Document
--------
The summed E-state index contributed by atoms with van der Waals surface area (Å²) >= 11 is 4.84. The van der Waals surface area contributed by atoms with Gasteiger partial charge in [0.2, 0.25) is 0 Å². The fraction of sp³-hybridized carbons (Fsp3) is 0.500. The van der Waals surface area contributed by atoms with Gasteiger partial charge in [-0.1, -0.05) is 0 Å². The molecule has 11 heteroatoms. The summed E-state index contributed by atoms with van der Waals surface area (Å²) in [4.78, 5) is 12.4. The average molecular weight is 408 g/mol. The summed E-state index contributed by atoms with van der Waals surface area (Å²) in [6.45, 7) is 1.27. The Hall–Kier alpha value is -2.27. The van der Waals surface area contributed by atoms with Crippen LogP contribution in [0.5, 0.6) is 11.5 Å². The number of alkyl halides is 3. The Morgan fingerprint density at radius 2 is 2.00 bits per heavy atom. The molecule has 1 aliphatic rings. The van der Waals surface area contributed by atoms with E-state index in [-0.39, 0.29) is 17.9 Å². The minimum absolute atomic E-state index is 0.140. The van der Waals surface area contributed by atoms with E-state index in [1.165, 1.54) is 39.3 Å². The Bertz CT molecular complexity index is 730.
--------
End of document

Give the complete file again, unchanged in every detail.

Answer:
The summed E-state index contributed by atoms with van der Waals surface area (Å²) >= 11 is 4.84. The van der Waals surface area contributed by atoms with Gasteiger partial charge in [0.2, 0.25) is 0 Å². The fraction of sp³-hybridized carbons (Fsp3) is 0.500. The van der Waals surface area contributed by atoms with Gasteiger partial charge in [-0.1, -0.05) is 0 Å². The molecule has 11 heteroatoms. The summed E-state index contributed by atoms with van der Waals surface area (Å²) in [4.78, 5) is 12.4. The average molecular weight is 408 g/mol. The summed E-state index contributed by atoms with van der Waals surface area (Å²) in [6.45, 7) is 1.27. The Hall–Kier alpha value is -2.27. The van der Waals surface area contributed by atoms with Crippen LogP contribution in [0.5, 0.6) is 11.5 Å². The number of alkyl halides is 3. The Morgan fingerprint density at radius 2 is 2.00 bits per heavy atom. The molecule has 1 aliphatic rings. The van der Waals surface area contributed by atoms with E-state index in [-0.39, 0.29) is 17.9 Å². The minimum absolute atomic E-state index is 0.140. The van der Waals surface area contributed by atoms with E-state index in [1.165, 1.54) is 39.3 Å². The Bertz CT molecular complexity index is 730.